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Japan exports roar ahead in January, trouncing forecasts

A worker walks through the assembly area at the East Japan Railway's Shinkansen General Rolling Stock Center in Rifu, Miyagi Prefecture, Japan.
Tomohiro Ohsumi | Bloomberg | Getty Images
A worker walks through the assembly area at the East Japan Railway's Shinkansen General Rolling Stock Center in Rifu, Miyagi Prefecture, Japan.

Japanese exports surged in January, providing fresh evidence that the world's third largest economy is turning a corner following a grinding recession.

Exports rose by an impressive 17 percent on year last month, the biggest jump since late 2013, beating expectations for an 11.9 percent rise forecast in a Reuters poll.

Imports for the month fell 9.0 percent from a year earlier, a bigger-than-expected drop compared with a Reuters poll forecast for a 4.8 percent drop, reflecting multi-year low oil prices.

"The upturn in the U.S. economy, coupled with the weaker yen, is supporting export growth," Moody's Analytics said in a note before the data's release. In December, exports rose 12.9 percent from the year-earlier period, the quickest pace in a year.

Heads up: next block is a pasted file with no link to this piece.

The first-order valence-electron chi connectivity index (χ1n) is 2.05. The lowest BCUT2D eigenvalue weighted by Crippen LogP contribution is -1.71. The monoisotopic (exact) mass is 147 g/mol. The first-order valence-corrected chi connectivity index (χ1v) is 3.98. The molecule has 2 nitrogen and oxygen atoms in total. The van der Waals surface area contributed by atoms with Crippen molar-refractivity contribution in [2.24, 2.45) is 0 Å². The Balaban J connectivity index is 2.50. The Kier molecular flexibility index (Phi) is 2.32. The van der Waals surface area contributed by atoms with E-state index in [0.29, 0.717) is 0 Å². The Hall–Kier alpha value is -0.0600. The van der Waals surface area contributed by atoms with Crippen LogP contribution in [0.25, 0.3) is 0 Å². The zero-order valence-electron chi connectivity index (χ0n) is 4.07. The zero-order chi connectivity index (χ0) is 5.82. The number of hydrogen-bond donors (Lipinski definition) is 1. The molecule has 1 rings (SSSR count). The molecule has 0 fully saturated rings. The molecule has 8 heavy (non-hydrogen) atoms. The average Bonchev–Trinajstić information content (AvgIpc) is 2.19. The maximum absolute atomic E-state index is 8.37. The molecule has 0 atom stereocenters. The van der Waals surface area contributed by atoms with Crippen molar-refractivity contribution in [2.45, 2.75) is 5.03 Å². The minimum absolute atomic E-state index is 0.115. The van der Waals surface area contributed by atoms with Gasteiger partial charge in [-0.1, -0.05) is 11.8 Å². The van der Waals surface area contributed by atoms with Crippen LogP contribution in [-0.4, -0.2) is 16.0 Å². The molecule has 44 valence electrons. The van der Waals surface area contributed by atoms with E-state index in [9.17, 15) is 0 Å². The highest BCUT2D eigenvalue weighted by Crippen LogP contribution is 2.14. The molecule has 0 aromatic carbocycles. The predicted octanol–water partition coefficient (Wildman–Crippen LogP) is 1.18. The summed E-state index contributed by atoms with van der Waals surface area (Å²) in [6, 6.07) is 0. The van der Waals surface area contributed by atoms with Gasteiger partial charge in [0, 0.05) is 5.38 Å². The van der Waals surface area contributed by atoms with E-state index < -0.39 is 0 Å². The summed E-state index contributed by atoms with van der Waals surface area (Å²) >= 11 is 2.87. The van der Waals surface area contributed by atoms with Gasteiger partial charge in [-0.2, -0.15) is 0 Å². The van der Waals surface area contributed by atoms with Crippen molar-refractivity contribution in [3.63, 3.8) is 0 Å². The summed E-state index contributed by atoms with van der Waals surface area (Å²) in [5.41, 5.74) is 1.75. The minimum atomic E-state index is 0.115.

Export growth was robust across all geographies; shipments to Asia, the U.S. and Europe rose by 22.7 percent, 16.5 percent and 7.4 percent respectively.

The export sector has emerged as a key driver of Japan's recovery, helping the economy crawl out of a recession in the fourth quarter. The economy grew an annualized 2.2 percent in the three months to December, rebounding from a technical recession in the third quarter.

"This is a positive result for Japanese economy. Exports will continue to support economic growth in 2015, although private investment has also started to pick up and will have an important contribution to the economy," said Tomo Kinoshita, chief Japan economist at Nomura.

Kinoshita, however, warned that February's export data may not match January's strength.

Shipments to China will likely slow this month due to the Lunar New Year holiday which falls on February 18-19, Kinoshita said. For a couple weeks prior to the holiday, factories begin to shut down, resulting in a slowdown in demand for overseas goods. Japan's main exports to China include machinery, electronics and materials such as steel and chemicals.

Nevertheless, with overseas demand picking up and the yen weak, exports will continue to be a relative bright spot this year, he said.

"Yen depreciation has really made Japanese products more competitive, particularly within Asia, where exports are often transacted in yen," he said.

The yen weakened around 14 percent against the U.S. dollar in 2014, following an over 20 percent decline in the previous year.